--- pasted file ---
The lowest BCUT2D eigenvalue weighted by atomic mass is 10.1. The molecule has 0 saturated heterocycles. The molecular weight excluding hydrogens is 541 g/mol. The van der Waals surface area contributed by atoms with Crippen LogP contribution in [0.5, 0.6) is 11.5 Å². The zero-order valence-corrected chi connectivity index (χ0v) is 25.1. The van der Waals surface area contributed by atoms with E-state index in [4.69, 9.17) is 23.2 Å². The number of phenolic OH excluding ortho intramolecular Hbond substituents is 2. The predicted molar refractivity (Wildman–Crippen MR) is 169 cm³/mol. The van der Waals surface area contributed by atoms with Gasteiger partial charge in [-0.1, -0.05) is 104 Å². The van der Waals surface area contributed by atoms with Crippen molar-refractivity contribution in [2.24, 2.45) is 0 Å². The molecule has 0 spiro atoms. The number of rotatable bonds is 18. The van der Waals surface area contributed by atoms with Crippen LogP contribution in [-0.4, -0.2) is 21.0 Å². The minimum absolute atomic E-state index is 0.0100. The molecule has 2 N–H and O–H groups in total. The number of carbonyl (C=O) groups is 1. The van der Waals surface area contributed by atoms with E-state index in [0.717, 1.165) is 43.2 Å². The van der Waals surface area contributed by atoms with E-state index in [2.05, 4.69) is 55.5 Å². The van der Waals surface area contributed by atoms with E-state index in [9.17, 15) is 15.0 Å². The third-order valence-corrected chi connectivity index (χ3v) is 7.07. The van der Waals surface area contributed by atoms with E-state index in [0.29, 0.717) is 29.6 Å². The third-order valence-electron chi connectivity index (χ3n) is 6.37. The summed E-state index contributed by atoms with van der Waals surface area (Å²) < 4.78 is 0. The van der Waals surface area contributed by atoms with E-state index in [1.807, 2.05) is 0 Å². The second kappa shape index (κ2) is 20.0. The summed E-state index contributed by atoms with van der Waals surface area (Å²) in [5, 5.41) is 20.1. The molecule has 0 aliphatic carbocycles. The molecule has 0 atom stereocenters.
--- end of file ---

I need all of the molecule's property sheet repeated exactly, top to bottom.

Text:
The lowest BCUT2D eigenvalue weighted by atomic mass is 10.1. The molecule has 0 saturated heterocycles. The molecular weight excluding hydrogens is 541 g/mol. The van der Waals surface area contributed by atoms with Crippen LogP contribution in [0.5, 0.6) is 11.5 Å². The zero-order valence-corrected chi connectivity index (χ0v) is 25.1. The van der Waals surface area contributed by atoms with E-state index in [4.69, 9.17) is 23.2 Å². The number of phenolic OH excluding ortho intramolecular Hbond substituents is 2. The predicted molar refractivity (Wildman–Crippen MR) is 169 cm³/mol. The van der Waals surface area contributed by atoms with Gasteiger partial charge in [-0.1, -0.05) is 104 Å². The van der Waals surface area contributed by atoms with Crippen molar-refractivity contribution in [2.24, 2.45) is 0 Å². The molecule has 0 spiro atoms. The number of rotatable bonds is 18. The van der Waals surface area contributed by atoms with Crippen LogP contribution in [-0.4, -0.2) is 21.0 Å². The minimum absolute atomic E-state index is 0.0100. The molecule has 2 N–H and O–H groups in total. The number of carbonyl (C=O) groups is 1. The van der Waals surface area contributed by atoms with E-state index in [0.717, 1.165) is 43.2 Å². The van der Waals surface area contributed by atoms with E-state index in [2.05, 4.69) is 55.5 Å². The van der Waals surface area contributed by atoms with E-state index in [9.17, 15) is 15.0 Å². The third-order valence-corrected chi connectivity index (χ3v) is 7.07. The van der Waals surface area contributed by atoms with E-state index in [0.29, 0.717) is 29.6 Å². The third-order valence-electron chi connectivity index (χ3n) is 6.37. The summed E-state index contributed by atoms with van der Waals surface area (Å²) < 4.78 is 0. The van der Waals surface area contributed by atoms with E-state index in [1.807, 2.05) is 0 Å². The second kappa shape index (κ2) is 20.0. The summed E-state index contributed by atoms with van der Waals surface area (Å²) in [5, 5.41) is 20.1. The molecule has 0 aliphatic carbocycles. The molecule has 0 atom stereocenters.